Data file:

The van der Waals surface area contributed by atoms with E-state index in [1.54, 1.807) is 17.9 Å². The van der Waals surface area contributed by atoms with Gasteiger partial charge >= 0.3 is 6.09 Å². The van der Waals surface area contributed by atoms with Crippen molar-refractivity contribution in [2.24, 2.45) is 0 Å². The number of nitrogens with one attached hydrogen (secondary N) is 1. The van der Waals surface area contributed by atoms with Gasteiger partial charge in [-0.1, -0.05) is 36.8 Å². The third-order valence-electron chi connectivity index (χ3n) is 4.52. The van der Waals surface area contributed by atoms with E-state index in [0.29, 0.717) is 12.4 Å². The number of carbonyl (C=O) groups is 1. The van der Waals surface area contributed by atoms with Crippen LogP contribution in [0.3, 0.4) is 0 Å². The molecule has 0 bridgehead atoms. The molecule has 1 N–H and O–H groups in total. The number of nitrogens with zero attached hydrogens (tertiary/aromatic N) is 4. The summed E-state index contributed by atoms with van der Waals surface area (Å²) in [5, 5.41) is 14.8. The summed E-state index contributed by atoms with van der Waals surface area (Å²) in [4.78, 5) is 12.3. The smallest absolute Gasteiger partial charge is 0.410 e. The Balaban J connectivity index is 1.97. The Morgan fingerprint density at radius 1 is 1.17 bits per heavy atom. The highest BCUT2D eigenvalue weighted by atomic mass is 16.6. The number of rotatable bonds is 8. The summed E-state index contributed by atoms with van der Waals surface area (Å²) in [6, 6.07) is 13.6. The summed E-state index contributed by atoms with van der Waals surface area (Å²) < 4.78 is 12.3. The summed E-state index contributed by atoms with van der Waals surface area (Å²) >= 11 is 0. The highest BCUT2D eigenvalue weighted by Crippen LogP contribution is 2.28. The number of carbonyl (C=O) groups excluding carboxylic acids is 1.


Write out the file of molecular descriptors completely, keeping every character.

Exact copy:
The van der Waals surface area contributed by atoms with E-state index in [1.54, 1.807) is 17.9 Å². The van der Waals surface area contributed by atoms with Gasteiger partial charge >= 0.3 is 6.09 Å². The van der Waals surface area contributed by atoms with Crippen molar-refractivity contribution in [2.24, 2.45) is 0 Å². The number of nitrogens with one attached hydrogen (secondary N) is 1. The van der Waals surface area contributed by atoms with Gasteiger partial charge in [-0.1, -0.05) is 36.8 Å². The third-order valence-electron chi connectivity index (χ3n) is 4.52. The van der Waals surface area contributed by atoms with E-state index in [0.29, 0.717) is 12.4 Å². The number of carbonyl (C=O) groups is 1. The van der Waals surface area contributed by atoms with Crippen LogP contribution in [0.3, 0.4) is 0 Å². The molecule has 0 bridgehead atoms. The molecule has 1 N–H and O–H groups in total. The number of nitrogens with zero attached hydrogens (tertiary/aromatic N) is 4. The summed E-state index contributed by atoms with van der Waals surface area (Å²) in [5, 5.41) is 14.8. The summed E-state index contributed by atoms with van der Waals surface area (Å²) in [4.78, 5) is 12.3. The smallest absolute Gasteiger partial charge is 0.410 e. The Balaban J connectivity index is 1.97. The Morgan fingerprint density at radius 1 is 1.17 bits per heavy atom. The highest BCUT2D eigenvalue weighted by atomic mass is 16.6. The number of rotatable bonds is 8. The summed E-state index contributed by atoms with van der Waals surface area (Å²) in [6, 6.07) is 13.6. The summed E-state index contributed by atoms with van der Waals surface area (Å²) < 4.78 is 12.3. The summed E-state index contributed by atoms with van der Waals surface area (Å²) >= 11 is 0. The highest BCUT2D eigenvalue weighted by Crippen LogP contribution is 2.28. The number of carbonyl (C=O) groups excluding carboxylic acids is 1.